Patients with skin complaints will be able to upload images of their conditions to a new virtual platform that will connect them directly to clinicians.

Dermatologists will be able view the pictures on the new portal and provide expert support to patients without them having to leave home.

The Lenus Health platform is set to launch across Scotland after successful trials in three regional health boards – NHS Forth Valley, NHS Greater Glasgow and Clyde, and NHS Grampian.

Using their smartphone, tablet or computer patients register for the service and are invited to virtual digital appointments which are open for several days. During the appointment period the patient securely submits images of their skin condition, like a flare up, rash or change in a mole.

In addition, the patient completes questions and provides details of any treatments. The service is used for new and return appointments. The images and answers are assessed remotely by dermatologists, without having to see the patient in person or via video link.

Dermatologists can ‘chat’ with the patient via secure two-way messaging to ask follow-up questions. They then advise the patient what action to take, which could be a prescription change, referral to another department or invite for a further virtual follow-up or physical examination. Many cases can be discharged without further action.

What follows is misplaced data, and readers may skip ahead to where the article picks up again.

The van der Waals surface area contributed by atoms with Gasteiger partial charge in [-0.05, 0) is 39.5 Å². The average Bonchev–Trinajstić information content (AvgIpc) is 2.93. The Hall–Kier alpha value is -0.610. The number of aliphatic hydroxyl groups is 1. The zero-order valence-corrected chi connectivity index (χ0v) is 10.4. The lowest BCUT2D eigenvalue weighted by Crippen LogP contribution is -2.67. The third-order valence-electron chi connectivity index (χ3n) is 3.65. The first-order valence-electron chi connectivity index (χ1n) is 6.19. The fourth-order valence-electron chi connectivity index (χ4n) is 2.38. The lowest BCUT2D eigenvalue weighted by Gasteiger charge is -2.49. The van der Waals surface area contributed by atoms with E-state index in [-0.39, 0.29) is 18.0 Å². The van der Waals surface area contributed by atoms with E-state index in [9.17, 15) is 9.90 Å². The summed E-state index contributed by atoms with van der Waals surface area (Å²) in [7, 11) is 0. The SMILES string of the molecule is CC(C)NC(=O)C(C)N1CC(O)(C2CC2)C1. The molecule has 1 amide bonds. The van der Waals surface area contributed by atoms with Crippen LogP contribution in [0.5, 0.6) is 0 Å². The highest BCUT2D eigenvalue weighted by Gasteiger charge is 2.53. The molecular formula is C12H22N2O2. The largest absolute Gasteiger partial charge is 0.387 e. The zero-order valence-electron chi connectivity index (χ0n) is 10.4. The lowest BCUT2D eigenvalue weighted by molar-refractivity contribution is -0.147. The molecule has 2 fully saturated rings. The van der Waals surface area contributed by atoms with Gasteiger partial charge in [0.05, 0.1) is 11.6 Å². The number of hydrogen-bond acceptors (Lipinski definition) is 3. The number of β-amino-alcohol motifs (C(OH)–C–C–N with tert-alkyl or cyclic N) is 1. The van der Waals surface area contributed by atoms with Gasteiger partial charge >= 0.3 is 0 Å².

The digital service has been pioneered by Edinburgh-based tech agency Storm ID and is part of a ‘Small Business Research Initiative’ funded challenge.

This new approach offers a quick and convenient way for patients to ‘attend’ digital appointments using their own devices. They don’t need to travel to face-to-face appointments, or enter clinics or hospitals, which is particularly valuable during Covid-19.

Patients surveyed during the trial remarked that this is ‘a fantastic service that has a huge benefit for people that might struggle to make face to face appointments’ and ‘this saves me taking time off work and I don’t have to drive around looking for a parking space’.

The scale up is being made possible with the support of the Modernising Patient Pathways Programme, Scottish Government and NHS National Services Scotland.

“The Covid-19 pandemic is forcing clinicians to think differently. The scale up of Digital Dermatology Assessments will help us reach more patients across Scotland, resulting in quicker diagnosis and improvement in quality of referrals to other services. From our trial, we know digital appointments take less time, typically around 7 minutes, which is good for both patients and clinicians,” said Colin Morton, Consultant Dermatologist at NHS Forth Valley.

Jeane Freeman, Scottish health secretary, added: “Supporting patients by offering more choice and flexibility over how they access health services has been crucial during the pandemic. I welcome the development and national roll-out of the Digital Dermatology Assessment system which will continue to improve patients access to services now and in the future.”